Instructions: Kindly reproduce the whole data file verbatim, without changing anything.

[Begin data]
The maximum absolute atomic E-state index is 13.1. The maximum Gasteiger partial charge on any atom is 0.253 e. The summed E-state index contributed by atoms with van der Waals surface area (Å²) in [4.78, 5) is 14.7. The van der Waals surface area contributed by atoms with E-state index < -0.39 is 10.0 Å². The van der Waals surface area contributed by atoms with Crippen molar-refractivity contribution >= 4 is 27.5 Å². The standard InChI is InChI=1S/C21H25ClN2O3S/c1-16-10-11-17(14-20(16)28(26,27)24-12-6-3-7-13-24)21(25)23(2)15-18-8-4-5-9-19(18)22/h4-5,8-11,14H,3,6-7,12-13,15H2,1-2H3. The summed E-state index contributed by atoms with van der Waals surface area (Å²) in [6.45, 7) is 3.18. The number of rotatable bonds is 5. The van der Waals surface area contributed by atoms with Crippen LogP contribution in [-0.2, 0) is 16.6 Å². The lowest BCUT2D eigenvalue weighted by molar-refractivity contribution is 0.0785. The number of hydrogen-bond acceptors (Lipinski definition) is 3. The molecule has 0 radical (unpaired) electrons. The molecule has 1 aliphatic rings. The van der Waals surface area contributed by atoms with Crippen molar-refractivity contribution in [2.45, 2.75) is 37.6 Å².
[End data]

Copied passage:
The maximum absolute atomic E-state index is 13.1. The maximum Gasteiger partial charge on any atom is 0.253 e. The summed E-state index contributed by atoms with van der Waals surface area (Å²) in [4.78, 5) is 14.7. The van der Waals surface area contributed by atoms with E-state index < -0.39 is 10.0 Å². The van der Waals surface area contributed by atoms with Crippen molar-refractivity contribution >= 4 is 27.5 Å². The standard InChI is InChI=1S/C21H25ClN2O3S/c1-16-10-11-17(14-20(16)28(26,27)24-12-6-3-7-13-24)21(25)23(2)15-18-8-4-5-9-19(18)22/h4-5,8-11,14H,3,6-7,12-13,15H2,1-2H3. The summed E-state index contributed by atoms with van der Waals surface area (Å²) in [6.45, 7) is 3.18. The number of rotatable bonds is 5. The van der Waals surface area contributed by atoms with Crippen LogP contribution in [-0.2, 0) is 16.6 Å². The lowest BCUT2D eigenvalue weighted by molar-refractivity contribution is 0.0785. The number of hydrogen-bond acceptors (Lipinski definition) is 3. The molecule has 0 radical (unpaired) electrons. The molecule has 1 aliphatic rings. The van der Waals surface area contributed by atoms with Crippen molar-refractivity contribution in [2.45, 2.75) is 37.6 Å².